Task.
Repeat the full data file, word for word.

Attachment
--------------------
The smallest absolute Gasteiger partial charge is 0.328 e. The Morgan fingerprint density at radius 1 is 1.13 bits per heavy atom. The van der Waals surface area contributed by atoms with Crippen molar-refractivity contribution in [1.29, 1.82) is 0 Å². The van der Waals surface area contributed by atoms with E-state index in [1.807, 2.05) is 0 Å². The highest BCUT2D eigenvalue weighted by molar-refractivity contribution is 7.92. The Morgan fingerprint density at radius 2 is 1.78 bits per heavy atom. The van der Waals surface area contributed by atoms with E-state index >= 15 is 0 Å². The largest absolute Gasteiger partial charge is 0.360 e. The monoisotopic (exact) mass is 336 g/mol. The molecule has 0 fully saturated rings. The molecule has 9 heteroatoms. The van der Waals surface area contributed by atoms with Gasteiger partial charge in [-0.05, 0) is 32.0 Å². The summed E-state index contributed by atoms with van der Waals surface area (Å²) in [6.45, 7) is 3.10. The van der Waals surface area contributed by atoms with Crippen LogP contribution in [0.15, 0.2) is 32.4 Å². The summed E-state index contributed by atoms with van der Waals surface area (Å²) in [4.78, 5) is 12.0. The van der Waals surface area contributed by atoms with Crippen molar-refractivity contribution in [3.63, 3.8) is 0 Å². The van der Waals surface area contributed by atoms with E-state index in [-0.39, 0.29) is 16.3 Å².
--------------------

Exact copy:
The smallest absolute Gasteiger partial charge is 0.328 e. The Morgan fingerprint density at radius 1 is 1.13 bits per heavy atom. The van der Waals surface area contributed by atoms with Crippen molar-refractivity contribution in [1.29, 1.82) is 0 Å². The van der Waals surface area contributed by atoms with E-state index in [1.807, 2.05) is 0 Å². The highest BCUT2D eigenvalue weighted by molar-refractivity contribution is 7.92. The Morgan fingerprint density at radius 2 is 1.78 bits per heavy atom. The van der Waals surface area contributed by atoms with E-state index >= 15 is 0 Å². The largest absolute Gasteiger partial charge is 0.360 e. The monoisotopic (exact) mass is 336 g/mol. The molecule has 0 fully saturated rings. The molecule has 9 heteroatoms. The van der Waals surface area contributed by atoms with Gasteiger partial charge in [-0.05, 0) is 32.0 Å². The summed E-state index contributed by atoms with van der Waals surface area (Å²) in [6.45, 7) is 3.10. The van der Waals surface area contributed by atoms with Crippen LogP contribution in [0.15, 0.2) is 32.4 Å². The summed E-state index contributed by atoms with van der Waals surface area (Å²) in [4.78, 5) is 12.0. The van der Waals surface area contributed by atoms with Crippen molar-refractivity contribution in [3.63, 3.8) is 0 Å². The van der Waals surface area contributed by atoms with E-state index in [-0.39, 0.29) is 16.3 Å².